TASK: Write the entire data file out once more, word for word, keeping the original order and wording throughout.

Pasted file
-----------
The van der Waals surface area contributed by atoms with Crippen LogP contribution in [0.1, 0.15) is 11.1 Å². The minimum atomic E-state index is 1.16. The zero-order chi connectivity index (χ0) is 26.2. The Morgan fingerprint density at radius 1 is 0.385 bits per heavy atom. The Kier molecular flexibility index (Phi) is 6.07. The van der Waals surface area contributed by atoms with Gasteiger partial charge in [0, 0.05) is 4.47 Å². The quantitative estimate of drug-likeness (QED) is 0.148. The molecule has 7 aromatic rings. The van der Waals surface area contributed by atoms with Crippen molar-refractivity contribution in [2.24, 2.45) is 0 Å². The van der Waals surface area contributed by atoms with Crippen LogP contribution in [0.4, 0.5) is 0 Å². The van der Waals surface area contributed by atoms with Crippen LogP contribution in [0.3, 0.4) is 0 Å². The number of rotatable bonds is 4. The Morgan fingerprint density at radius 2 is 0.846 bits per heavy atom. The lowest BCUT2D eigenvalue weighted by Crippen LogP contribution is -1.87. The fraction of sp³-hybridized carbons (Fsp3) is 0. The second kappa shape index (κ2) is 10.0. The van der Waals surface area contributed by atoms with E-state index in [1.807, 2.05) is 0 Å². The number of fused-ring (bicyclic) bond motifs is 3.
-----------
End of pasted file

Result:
The van der Waals surface area contributed by atoms with Crippen LogP contribution in [0.1, 0.15) is 11.1 Å². The minimum atomic E-state index is 1.16. The zero-order chi connectivity index (χ0) is 26.2. The Morgan fingerprint density at radius 1 is 0.385 bits per heavy atom. The Kier molecular flexibility index (Phi) is 6.07. The van der Waals surface area contributed by atoms with Gasteiger partial charge in [0, 0.05) is 4.47 Å². The quantitative estimate of drug-likeness (QED) is 0.148. The molecule has 7 aromatic rings. The van der Waals surface area contributed by atoms with Crippen molar-refractivity contribution in [2.24, 2.45) is 0 Å². The van der Waals surface area contributed by atoms with Crippen LogP contribution in [0.4, 0.5) is 0 Å². The van der Waals surface area contributed by atoms with Crippen LogP contribution in [0.3, 0.4) is 0 Å². The number of rotatable bonds is 4. The Morgan fingerprint density at radius 2 is 0.846 bits per heavy atom. The lowest BCUT2D eigenvalue weighted by Crippen LogP contribution is -1.87. The fraction of sp³-hybridized carbons (Fsp3) is 0. The second kappa shape index (κ2) is 10.0. The van der Waals surface area contributed by atoms with E-state index in [1.807, 2.05) is 0 Å². The number of fused-ring (bicyclic) bond motifs is 3.